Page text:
Monday, 1 April 2019

The Innovation Network Spring Workshop summary - 'Work in 2030 - It may not be what you think'

'Thought provoking and challenging'
'First-rate speakers'
'Excellent venue'
'Superb agenda, as usual for KIN'

...This is just some of the feedback from participants in the Innovation Network Spring Workshop, held at the Shard on 28th March.
Innovation Network members can see all the presenters materials, videos plus much more research on the future of work at the event page.
All of the presenters facilitated 'table group discussions' to stimulate thinking about how to apply what we have learned.

A few highlights:

Ed Houghton from CIPD started us off with some scenarios of what work in 2030 might look and feel like. Each table discussed these scenarios and decided on whether they were likely or unlikely. The conclusions led to much debate. Despite much press about the future being about millennials, CIPD believe that a more important factor is how we manage an ageing workforce. The pressure from 'never off' and flexible working will have a serious impact on workers wellbeing, especially stress. Organisations that are proactive in this area will ultimately succeed and attract quality, skilled staff. Splits in the workforce between highly skilled and unskilled will grow, leading to further inequality.

Eliza Easton from NESTA followed with research findings on what skills will be needed to succeed in 2030. Eliza reiterated the need to tap into the wealth of experience from an ageing and retiring workforce. She challenged us to think about what it is that we are training workers for; skills needed for today or 11 years time will be quite different. Are schools teaching judgement, fluency of ideas, originality, deductive reasoning and problem solving? As AI and machine learning take much of the drudgery of transactional work away, these are the skills that organisations should be retraining workers in. Eliza called these 'transversal skills'.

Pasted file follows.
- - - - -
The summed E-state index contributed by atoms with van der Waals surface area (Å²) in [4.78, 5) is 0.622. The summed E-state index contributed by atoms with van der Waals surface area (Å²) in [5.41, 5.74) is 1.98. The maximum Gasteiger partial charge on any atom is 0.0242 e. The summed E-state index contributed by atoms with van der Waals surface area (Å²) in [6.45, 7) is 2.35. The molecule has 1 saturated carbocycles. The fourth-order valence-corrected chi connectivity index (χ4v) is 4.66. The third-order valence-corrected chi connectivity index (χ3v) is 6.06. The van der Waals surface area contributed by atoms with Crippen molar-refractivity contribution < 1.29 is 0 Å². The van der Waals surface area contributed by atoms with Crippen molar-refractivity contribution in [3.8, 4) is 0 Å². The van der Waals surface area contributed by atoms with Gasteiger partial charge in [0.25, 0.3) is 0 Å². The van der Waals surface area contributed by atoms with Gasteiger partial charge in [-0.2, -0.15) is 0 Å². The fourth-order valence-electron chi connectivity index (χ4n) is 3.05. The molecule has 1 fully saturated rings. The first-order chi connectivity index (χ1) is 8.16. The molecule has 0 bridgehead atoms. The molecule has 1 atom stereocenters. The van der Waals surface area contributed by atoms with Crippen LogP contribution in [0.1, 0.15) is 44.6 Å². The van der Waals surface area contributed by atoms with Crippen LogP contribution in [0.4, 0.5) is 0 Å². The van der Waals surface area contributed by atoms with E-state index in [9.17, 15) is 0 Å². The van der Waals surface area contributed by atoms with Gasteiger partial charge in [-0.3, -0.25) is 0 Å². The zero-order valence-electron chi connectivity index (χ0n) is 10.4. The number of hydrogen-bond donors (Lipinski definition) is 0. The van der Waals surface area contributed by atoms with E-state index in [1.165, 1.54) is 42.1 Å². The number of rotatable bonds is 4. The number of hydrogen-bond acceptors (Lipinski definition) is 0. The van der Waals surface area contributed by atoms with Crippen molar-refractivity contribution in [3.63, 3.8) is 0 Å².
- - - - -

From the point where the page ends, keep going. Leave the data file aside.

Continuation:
Kevin McCullough of PLAN shared his view on how tech and automation will impact future work. His nicely optimistic view contrast vastly with the doom-monger predictions in the press of job losses. He calls this 'the human / machine interlace'. He gave many examples from history where technology has led to an increase in both job numbers and workers' satisfaction. One of the most memorable was when bible printers in 1470 Augsberg feared that the printing press would put them out of work. Their hand printing skills were indeed obsolete, but the vastly increased demand for machine-printed bibles meant a huge demand for printers.

Kerstin Sailer from Brainybirdz is both an architect and social scientist. Kerstin gave us some statistics to show how much we need to improve the working environment. 58% of staff say their 'workspace enables them to work productively', yet 85% of workplace design is spent on people-related costs. The physical space can bring us together or keep us apart - who would have thought that a Palladian Villa of 1580 would be a more effective office of the 1990s? She showed us how we might rethink the working environment, using an evidence-based approach.

Finally, Amanda Dickens and Jas Sidhu of PwC showed us their technique for identifying potential 'disruptors' to established organisations. Firstly, they posited that there were 8 significant technology innovations that will disrupt many organisations: AI, Augmented Reality, Blockchain, Drones, Internet of Things, Robotics, Virtual Reality and 3D Printing. Jas and Amanda then demonstrated their 'Core City' virtual reality tool that they use to help clients reveal their own disruptors. Finally (and for me, more effectively) they ran an exercise using case-studies from Retail and Airlines. Participants in groups were given a set of 'disruptor' cards for each scenario and asked to plot them on a likelyhood/ timeline matrix. During the feedback walkabout, a very lively discussion ensued!

This was followed by a drinks and networking reception, where everyone enjoyed a spectacular sunset over the Thames from the 17th floor of the Shard.

KIN members who couldn't participate can see the presenter videos and slides (scroll down to the event library) on the event page. How well will your organisation cope and thrive in 2030?